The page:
But these two factors made him more than a "concordance." The Hebrew prophets inspired him to eloquent utterances. He listened to them, until their vocabulary and idioms, as expressed in King James's translations, became his mother-tongue. Of his lofty utterance it may be said, as Wordsworth said of Milton's poetry, they are "Hebrew in soul." Therefore they project themselves into the future." (The Youth Instructor  April 1886.)

      In reading Charlotte Mason's books she emphasized the importance of habit. And she also felt it was important that once you started to work on a habit that you "see it through". I think this is particularly true of Bible Memorization. We need to stick with it and see it to completion. Which takes patience on our part (I suppose this is good character building). And our children will one day be so thankful we took the time to help them do this so they in turn can be a "blessing" to God and those around them.

     From THE YOUTH INSTRUCTOR  of August 1884, I found this neat thought:

     "What is most needed is that the young mind, while the memory is still quick, strong, retentive and unoccupied as to other things, shall be filled with an accurate and extended knowledge of the very words of Scripture. To what better use can the mind of a child be put than to the task, which most children find easy and pleasant, of committing to memory selected portions of the Bible? In all literature there are no words so beautiful and so precious as the words of Jesus and His divinely inspired apostles. In all history and philosophy there are no truths so important for the young mind to learn, and so salutary in training it, as these sublime and beautiful lessons of the word of God. No theory of Christian education can ever be complete without them; nor can any young mind be properly developed in the absence of these divine lessons of love, of truth, of moral virtue, contained in the word of God.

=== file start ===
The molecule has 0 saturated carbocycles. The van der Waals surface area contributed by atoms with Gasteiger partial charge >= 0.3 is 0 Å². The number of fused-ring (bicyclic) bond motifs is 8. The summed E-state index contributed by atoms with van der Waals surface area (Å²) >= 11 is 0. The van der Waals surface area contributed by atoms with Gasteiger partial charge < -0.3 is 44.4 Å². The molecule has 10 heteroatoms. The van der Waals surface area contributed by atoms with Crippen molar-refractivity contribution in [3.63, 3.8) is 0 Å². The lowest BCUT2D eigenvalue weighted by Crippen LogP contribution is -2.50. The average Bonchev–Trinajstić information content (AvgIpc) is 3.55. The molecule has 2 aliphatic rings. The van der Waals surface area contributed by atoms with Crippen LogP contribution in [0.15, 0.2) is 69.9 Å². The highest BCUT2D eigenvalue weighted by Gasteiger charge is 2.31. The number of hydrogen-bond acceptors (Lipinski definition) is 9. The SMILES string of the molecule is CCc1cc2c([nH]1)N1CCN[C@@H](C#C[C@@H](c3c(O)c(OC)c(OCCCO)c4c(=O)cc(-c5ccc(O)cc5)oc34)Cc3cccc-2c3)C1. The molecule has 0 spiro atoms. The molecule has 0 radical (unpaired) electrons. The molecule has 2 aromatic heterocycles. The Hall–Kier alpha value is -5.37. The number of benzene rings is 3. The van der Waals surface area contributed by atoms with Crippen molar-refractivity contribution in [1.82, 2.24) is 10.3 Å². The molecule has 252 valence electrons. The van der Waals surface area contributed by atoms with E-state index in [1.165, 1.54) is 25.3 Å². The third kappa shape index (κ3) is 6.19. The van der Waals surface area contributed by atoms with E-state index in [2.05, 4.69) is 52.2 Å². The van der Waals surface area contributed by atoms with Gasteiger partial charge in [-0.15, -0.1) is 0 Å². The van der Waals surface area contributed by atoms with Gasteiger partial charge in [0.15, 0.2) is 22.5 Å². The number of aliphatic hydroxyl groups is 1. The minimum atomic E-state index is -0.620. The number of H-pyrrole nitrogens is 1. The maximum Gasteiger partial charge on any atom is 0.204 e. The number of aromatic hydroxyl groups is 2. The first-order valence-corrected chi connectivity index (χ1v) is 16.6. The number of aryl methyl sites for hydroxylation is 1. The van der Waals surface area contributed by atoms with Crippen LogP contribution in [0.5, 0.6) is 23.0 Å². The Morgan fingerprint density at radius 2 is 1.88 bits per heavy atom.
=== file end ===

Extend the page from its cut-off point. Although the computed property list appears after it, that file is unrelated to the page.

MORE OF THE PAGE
No young person is likely to know much about the doctrines and precepts of the Bible who does not commit its words to memory.  There may, indeed, be some desultory acquaintance with its facts, but as to anything more, the knowledge will be, at best, superficial, uncertain, and defective. . . . What all students of the Bible, whether old or young, need to do, is to store the mind, the memory, the heart, with the very words which  the Holy Ghost did inspire, and which God has accordingly spoken in the Scriptures.  The loss to the child for life by reason of this omission is incalculable. "

     Just knowing scripture as "something" accomplished is nothing. But to commit It to our memory for safekeeping and for the Glory of God is everything.  I can't imagine not having the Word of God. I can't imagine not being able to put It's treasures in my mind and to go to It for Truth and Comfort and Jesus.  We are so blessed to live in a time when we have the Scriptures.  While it does appear we have nothing to fear about not having the Scriptures always, we don't know. History is full of periods of Scriptural Darkness and I believe that whether the Bible is ever forbidden again or not is irrelevant (in part) because we have it now and we don't use it like we should. We have so much in this day and age and yet have little in the line of true Peace, true Godliness, true Christianity and Understanding. And maybe that is the devil's ploy now, to keep us so busy with other "important" things that we just completely lose sight of the most "IMPORTANT" thing of our lives - the Word of God - as it is in Jesus.

     I hope this encourages you to dig deeply in the word of God with your children and mark your Bibles and memorize scripture and draw near to God. It is a fact that whatever we spend time with or spend time in is what we become. For "beholding we become changed into the same image" and hopefully that is the image of God - from "glory to glory" - step by step.

     God Bless.